by Jake Banton
Architectural Staff at Mackey Mitchell Architects
Development in St. Louis has picked up some real momentum in the past year. Most has been in the central corridor, although significant housing and multi-family family projects have been announced for both the north and south sides of the city as well. Downtown has benefited from the flurry of activity as well, with many large historic structures slated for residential and hotel conversion. At this point, the stock of historic buildings left empty has dwindled to just a significant few. We’ve now reached the point where new construction downtown is being proposed. The new tower at ballpark village will be only the second large new residential construction downtown since the 1960’s. The new office building will be the first in 30 years.
Late last year, a proposal was announced by a development team led by HDA Architects for another 33-story residential tower at 300 S Broadway, caddy-corner to Ballpark village with views into Busch Stadium. The announcement immediately created much excitement. A new tall shiny tower in downtown St. Louis. What’s not to like?
The problem is that currently on the site is a modest 6 story brick office building that dates back to the 1890’s. While not on the register of historic Building’s, there is no doubt that the building has beautiful historic elements and that it’s in fairly good condition. Thus, the proposal immediately drew the ire of local preservationists.Because the building sits in a preservation district, the proposal required a review from the City’s Preservation Board. Last December the board gave conditional approval for demolition, provided that the developers keep a corner of the historic 1890’s façade. Following that decision, the Journal published an editorial blasting the Preservation Board, “part of the alphabet soup of city panels,” as creating Barriers to Real Progress Downtown.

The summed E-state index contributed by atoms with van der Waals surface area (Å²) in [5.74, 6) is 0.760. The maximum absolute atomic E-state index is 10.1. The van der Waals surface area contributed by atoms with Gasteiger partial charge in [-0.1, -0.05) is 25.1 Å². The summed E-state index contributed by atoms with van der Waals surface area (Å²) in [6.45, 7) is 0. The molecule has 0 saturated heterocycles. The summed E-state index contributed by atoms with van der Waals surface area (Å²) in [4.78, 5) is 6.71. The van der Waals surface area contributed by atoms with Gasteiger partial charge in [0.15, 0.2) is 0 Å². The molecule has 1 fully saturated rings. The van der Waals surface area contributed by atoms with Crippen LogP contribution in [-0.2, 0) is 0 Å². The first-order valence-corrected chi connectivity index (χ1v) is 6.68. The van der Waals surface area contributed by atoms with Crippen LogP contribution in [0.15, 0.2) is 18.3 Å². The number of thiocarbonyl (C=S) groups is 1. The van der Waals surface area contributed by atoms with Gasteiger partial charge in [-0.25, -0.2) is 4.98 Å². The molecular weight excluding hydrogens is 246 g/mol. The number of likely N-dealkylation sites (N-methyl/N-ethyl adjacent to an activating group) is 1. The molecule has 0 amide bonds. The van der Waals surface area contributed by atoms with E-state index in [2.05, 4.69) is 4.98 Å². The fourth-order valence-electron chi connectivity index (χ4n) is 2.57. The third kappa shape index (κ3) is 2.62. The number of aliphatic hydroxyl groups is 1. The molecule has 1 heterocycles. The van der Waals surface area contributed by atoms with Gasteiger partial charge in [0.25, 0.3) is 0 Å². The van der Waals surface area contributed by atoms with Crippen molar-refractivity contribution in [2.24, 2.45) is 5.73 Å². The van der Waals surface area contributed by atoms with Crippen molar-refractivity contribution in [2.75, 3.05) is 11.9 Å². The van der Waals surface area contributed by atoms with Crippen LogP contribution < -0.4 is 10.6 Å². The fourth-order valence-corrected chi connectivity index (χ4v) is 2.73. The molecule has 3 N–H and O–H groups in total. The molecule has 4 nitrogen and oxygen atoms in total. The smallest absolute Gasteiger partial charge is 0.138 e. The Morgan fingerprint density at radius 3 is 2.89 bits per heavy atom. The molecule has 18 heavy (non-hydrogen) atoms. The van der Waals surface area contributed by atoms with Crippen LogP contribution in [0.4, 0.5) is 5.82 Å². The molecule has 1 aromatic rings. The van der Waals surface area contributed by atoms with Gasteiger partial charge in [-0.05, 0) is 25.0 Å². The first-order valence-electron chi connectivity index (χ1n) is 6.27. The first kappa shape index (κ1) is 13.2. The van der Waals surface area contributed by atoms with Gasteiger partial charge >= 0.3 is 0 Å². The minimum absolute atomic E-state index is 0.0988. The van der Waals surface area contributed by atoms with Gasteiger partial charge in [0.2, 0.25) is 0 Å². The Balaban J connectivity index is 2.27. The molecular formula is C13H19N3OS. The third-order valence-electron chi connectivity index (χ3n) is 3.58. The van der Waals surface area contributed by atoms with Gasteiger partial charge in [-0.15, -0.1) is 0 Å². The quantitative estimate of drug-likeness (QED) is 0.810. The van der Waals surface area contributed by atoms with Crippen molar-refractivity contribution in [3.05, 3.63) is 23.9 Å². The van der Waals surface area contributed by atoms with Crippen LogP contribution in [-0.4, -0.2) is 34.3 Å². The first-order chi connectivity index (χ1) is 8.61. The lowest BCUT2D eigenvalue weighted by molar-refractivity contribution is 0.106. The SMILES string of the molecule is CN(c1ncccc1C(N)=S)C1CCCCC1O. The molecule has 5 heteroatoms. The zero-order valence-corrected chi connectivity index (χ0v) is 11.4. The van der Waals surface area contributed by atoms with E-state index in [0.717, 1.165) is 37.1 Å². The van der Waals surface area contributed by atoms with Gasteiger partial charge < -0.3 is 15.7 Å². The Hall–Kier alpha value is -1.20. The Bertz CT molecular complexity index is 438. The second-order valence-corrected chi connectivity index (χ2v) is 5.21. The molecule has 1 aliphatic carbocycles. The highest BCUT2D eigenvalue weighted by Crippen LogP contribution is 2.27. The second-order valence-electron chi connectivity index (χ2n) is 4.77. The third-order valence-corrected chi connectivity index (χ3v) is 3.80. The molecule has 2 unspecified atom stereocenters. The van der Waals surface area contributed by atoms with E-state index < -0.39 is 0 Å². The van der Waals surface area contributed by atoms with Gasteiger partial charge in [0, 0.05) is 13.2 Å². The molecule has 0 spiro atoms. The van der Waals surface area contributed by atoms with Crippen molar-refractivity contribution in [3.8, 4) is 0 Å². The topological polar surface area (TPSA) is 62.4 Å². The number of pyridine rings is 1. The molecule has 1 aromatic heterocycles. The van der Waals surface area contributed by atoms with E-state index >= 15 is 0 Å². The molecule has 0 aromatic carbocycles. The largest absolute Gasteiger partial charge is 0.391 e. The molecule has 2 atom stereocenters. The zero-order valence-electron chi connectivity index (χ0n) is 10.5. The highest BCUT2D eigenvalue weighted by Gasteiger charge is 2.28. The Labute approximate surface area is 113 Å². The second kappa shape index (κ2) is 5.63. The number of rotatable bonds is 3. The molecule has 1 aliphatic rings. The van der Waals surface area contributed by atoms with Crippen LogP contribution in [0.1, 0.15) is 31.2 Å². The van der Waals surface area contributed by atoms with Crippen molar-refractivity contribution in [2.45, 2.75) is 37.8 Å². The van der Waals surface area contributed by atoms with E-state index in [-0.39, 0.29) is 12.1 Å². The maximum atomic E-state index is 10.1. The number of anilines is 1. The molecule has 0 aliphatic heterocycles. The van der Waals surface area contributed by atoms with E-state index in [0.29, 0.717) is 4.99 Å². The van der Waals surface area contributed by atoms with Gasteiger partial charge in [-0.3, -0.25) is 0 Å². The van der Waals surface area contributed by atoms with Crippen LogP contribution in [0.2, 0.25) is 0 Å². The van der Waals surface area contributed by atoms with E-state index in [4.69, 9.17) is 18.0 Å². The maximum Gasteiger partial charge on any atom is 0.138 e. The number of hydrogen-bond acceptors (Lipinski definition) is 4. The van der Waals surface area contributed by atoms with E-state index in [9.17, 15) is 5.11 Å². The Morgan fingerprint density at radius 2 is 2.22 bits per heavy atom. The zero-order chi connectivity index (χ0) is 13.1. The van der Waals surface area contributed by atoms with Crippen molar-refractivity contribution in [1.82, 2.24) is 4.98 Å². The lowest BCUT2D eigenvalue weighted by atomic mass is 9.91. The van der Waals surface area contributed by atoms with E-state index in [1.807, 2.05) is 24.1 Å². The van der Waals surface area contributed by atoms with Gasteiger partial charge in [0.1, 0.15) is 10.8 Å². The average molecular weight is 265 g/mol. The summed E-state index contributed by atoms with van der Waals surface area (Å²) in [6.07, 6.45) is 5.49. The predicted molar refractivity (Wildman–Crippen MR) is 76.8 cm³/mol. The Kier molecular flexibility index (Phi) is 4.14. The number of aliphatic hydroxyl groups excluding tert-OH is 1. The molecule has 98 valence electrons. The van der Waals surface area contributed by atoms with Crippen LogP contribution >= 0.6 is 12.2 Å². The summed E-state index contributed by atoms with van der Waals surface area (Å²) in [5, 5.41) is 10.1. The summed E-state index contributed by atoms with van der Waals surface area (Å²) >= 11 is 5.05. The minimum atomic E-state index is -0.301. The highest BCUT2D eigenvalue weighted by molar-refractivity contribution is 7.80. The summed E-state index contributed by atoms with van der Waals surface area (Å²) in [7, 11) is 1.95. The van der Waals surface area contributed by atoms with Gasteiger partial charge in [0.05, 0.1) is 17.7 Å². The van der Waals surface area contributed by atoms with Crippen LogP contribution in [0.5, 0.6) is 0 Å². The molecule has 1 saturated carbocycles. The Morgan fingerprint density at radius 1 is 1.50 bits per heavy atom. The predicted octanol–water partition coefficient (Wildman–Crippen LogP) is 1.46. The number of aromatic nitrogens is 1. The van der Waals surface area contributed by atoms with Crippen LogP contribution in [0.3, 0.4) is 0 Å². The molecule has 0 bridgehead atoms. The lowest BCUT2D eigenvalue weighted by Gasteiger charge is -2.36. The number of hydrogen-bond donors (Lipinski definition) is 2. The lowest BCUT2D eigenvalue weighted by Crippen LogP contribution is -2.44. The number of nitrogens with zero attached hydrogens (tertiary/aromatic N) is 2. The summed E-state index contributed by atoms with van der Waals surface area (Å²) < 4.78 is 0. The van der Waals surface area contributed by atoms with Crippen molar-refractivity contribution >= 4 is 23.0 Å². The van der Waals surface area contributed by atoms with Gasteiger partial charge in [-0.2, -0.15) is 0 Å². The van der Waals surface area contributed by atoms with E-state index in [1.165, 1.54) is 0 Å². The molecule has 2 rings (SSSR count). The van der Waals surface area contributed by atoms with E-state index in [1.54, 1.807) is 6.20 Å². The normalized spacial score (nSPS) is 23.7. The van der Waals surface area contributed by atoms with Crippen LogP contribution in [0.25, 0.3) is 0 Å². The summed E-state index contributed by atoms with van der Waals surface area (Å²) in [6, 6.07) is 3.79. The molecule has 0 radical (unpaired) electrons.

The editorial reminded me of a similar one written in 1966, not by the Journal, but by the now defunct Globe Democrat. Titled We Told You So, they railed against the administration of Mayor Cervantes and an “art-loving” newspaper, for their efforts to save the Old Post Office building, which the paper deemed a “repulsive pile which has neither historic value nor architectural virtue.” What was proposed to replace it? A “modern” office building for the General Services Administration.
The irony of all of this is that today, the Old Post Office Plaza has become a hub of activity for downtown, containing a branch of the public library, a satellite campus for Lindenwood University, offices for Focus St. Louis and oh yes, The St. Louis Business Journal. Perhaps the Journal would prefer to be in a 1960’s-era office building built for the GSA? My guess is probably not. Just like other mediums of art, styles and preferences in architecture change. Having a rich mix of architecture gives a city character, can help define districts, and creates a sense of place.
The Preservation Board’s job is to preserve this architectural history of St. Louis. Our grand brick buildings and homes set us apart from cities across the nation. The board should not be criticized for trying to save these structures in the face of glitzy new “modern” proposals. In fact, it is often a mix of old and new that produces some of the most stunning architecture. Just look at Troy Block in Seattle, Hearst Tower in New York, The Exchange Building in Vancouver, or the Ernst and Young tower in Toronto. St. Louis is ready for progress, but we must be careful not to destroy what’s good, just for the sake of something new.